Operation Bike Nation and The Sprockettes Hit Santa Cruz

The Sprockettes, Portland’s all female mini-bike dance team, rolled their veggie oil powered bus into Santa Cruz to give two free performances at the Bike Church on July 22nd. Operation Bike Nation 2008, stopping in bike-friendly towns from Santa Cruz to Seattle, features sex-positive club music while The Sprockettes dance in hot pink and black clothing and do tricks on mini-bikes.

The Sprockettes say their mission is to support and interact with the communities around them, advocate bicycle riding, promote positive self-image for all body types, encourage a healthly and physical lifestyle, and to organize and operate their dance troupe in a collective fashion.

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Introduction to Bicycles with Free Skool Santa Cruz, Summer 2008

Free Skool Santa Cruz (FSSC) is a completely grassroots effort, a collection of locals acting collectively and autonomously to create a skill-sharing network, a school without institutional control. It is an opportunity to learn from others and share what they know, to help create self-reliance, vital communities, and beauty in the world. Classes and workshops offered during the summer of 2008 include free drawing at Natural Bridges, Ju-Jitsu, knitting, letter writing to prisoners, consent and sexual/intimate violence, building a bike wheel, and so much more.

On July 18th, I went to the Bike Church because the back tire was flat on my bicycle. Although the mechanic was getting ready to close shop for the day, I given a warm welcome to put my bike up on a rack and repair it myself. It felt good to personally take care of my transportation needs rather than rely on the assistance of someone else. I returned home, checked my Free Skool Santa Cruz calendar, and learned that a class called “Intro to Bikes, Bike Maintenance” was being held the next morning at the Bike Church.

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AFSCME on Strike During New Student Orientations at UCSC

Incoming UC Santa Cruz students and their families got an official orientation to college on July 17th while campus service workers were striking for the fourth day in a row. Since 2004, the Student and Worker Coalition for Justice (SWCJ) at UC Santa Cruz has been working to spread awareness and solidarity with the hardest-working and lowest-paid employees at the University of California (UC). In the last year alone, the demand to end poverty wages at the UC has been carried far and wide, including meetings of the UC Regents, dorms, dinning halls and classrooms, an alumni fundraiser luncheon, a $1,000 a plate dinner with Chancellor George Bluementhal, the Chancellor’s inauguration, Highway 1, as well as to representatives in Sacramento. Service workers are vital to the UC, however AFSCME, the union representing the workers, reports that they are nowhere near reaching a fair settlement with the UC.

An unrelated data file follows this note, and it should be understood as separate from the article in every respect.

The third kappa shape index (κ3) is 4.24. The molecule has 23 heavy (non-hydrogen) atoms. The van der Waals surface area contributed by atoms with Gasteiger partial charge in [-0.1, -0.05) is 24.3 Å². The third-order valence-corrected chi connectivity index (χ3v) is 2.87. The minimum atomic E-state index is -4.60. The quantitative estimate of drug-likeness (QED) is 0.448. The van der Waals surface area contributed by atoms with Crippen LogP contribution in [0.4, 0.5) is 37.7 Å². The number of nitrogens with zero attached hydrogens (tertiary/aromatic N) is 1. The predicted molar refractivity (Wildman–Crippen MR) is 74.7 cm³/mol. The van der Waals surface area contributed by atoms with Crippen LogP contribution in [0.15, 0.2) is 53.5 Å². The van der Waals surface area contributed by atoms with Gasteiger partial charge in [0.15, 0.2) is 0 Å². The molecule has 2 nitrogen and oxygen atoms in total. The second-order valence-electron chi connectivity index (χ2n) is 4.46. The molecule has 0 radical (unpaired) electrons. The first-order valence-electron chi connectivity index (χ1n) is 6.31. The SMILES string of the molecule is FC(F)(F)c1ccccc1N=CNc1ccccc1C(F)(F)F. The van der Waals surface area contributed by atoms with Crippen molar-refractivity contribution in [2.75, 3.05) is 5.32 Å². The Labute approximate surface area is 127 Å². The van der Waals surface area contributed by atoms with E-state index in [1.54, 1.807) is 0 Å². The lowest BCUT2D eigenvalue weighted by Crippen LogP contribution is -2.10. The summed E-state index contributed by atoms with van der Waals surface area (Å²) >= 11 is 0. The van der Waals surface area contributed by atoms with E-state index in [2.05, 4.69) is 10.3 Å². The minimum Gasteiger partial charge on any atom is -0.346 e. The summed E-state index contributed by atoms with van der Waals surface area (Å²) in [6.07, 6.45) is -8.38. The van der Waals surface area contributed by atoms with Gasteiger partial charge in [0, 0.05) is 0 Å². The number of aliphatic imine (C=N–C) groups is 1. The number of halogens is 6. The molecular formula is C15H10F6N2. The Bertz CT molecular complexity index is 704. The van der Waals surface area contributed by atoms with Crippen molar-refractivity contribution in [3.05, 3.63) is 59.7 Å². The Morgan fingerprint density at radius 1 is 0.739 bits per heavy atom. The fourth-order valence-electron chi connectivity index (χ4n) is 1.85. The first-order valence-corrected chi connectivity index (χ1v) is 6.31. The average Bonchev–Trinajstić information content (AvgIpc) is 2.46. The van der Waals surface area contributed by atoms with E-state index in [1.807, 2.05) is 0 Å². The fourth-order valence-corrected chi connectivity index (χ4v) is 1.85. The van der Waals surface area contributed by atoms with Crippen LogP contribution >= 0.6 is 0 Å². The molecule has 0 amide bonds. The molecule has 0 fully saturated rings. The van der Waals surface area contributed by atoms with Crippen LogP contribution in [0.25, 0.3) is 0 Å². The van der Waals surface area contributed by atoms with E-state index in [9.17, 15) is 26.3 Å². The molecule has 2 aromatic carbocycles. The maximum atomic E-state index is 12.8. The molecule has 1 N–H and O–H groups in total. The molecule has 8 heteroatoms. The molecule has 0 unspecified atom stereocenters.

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Day One of AFSCME’s Five Day Strike at UCSC

July 14th kicked off AFSCME’s five day strike at the University of California’s ten campuses and five medical centers. At UC Santa Cruz, AFSCME workers, students, workers from supporting unions, and other community members are picketing at the intersection of Bay and High at the base of campus. County buses are respecting the picket line by dropping people off at the base of campus. Some classes were held at the base of the campus and other spaces in Santa Cruz. Scabs have been hired by the UC, but AFSCME workers say as the week continues, people will start to notice declines in the quality of service and cleanliness in buildings, bathrooms, dinning halls and throughout campus.

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Banner Manifesto on Highway One

On Friday July 11th, a group of about 30 people brought together by Youth Coalition Santa Cruz (YCSC), the Resource Center for Nonviolence (RCNV), and the Volunteer Center of Santa Cruz (VCSC) all participated in a project to bring a series of radical and contemplative statements to motorists on Highway 1 during rush hour. Dubbed, the “Freeway Banner Manifesto” by organizers, it was an attempt to display a different message on every overpass from Santa Cruz to Watsonville on Highway 1. The effort was successful and 13 different banners were displayed for approximately 45 minutes right in the middle of rush hour. The project was spearheaded by members of YCSC and the other two organizations provided the numerous volunteers necessary for the undertaking.

A participant and YCSC member dubbed “Katfish” had this to say, “I wanted to try to make the world a less bleak and depressing place by discussing these bleak and sometimes depressing issues in an uplifting way. I want to see reality for what it is; not only are the banners things that “normal” people don’t normally think about, they’re also things that people sometimes try not to think about because they are so difficult. If people don’t communicate feelings or important ideas than things won’t progress and might even regress. We want to stop things from getting worse.”

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